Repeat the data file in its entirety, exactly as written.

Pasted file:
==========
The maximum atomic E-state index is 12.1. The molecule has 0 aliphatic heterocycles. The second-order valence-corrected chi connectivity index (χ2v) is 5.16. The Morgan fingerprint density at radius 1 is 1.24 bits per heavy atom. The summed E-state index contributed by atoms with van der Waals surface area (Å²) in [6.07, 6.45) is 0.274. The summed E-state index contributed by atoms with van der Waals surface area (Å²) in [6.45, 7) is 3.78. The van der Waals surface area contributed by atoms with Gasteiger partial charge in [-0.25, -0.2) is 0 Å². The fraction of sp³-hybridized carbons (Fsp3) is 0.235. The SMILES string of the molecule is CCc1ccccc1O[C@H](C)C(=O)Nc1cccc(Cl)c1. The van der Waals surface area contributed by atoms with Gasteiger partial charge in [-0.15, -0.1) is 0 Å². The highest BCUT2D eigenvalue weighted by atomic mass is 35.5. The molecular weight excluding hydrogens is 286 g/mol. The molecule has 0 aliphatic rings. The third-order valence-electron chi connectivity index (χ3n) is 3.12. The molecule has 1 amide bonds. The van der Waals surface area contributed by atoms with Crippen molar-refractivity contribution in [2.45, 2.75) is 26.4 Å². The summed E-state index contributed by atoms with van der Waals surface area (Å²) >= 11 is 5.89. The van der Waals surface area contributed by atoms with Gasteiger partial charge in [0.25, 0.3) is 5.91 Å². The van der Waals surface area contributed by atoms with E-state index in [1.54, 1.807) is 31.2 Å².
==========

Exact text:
The maximum atomic E-state index is 12.1. The molecule has 0 aliphatic heterocycles. The second-order valence-corrected chi connectivity index (χ2v) is 5.16. The Morgan fingerprint density at radius 1 is 1.24 bits per heavy atom. The summed E-state index contributed by atoms with van der Waals surface area (Å²) in [6.07, 6.45) is 0.274. The summed E-state index contributed by atoms with van der Waals surface area (Å²) in [6.45, 7) is 3.78. The van der Waals surface area contributed by atoms with Gasteiger partial charge in [-0.25, -0.2) is 0 Å². The fraction of sp³-hybridized carbons (Fsp3) is 0.235. The SMILES string of the molecule is CCc1ccccc1O[C@H](C)C(=O)Nc1cccc(Cl)c1. The van der Waals surface area contributed by atoms with Gasteiger partial charge in [-0.15, -0.1) is 0 Å². The highest BCUT2D eigenvalue weighted by atomic mass is 35.5. The molecular weight excluding hydrogens is 286 g/mol. The molecule has 0 aliphatic rings. The third-order valence-electron chi connectivity index (χ3n) is 3.12. The molecule has 1 amide bonds. The van der Waals surface area contributed by atoms with Crippen molar-refractivity contribution in [2.45, 2.75) is 26.4 Å². The summed E-state index contributed by atoms with van der Waals surface area (Å²) >= 11 is 5.89. The van der Waals surface area contributed by atoms with Gasteiger partial charge in [0.25, 0.3) is 5.91 Å². The van der Waals surface area contributed by atoms with E-state index in [1.54, 1.807) is 31.2 Å².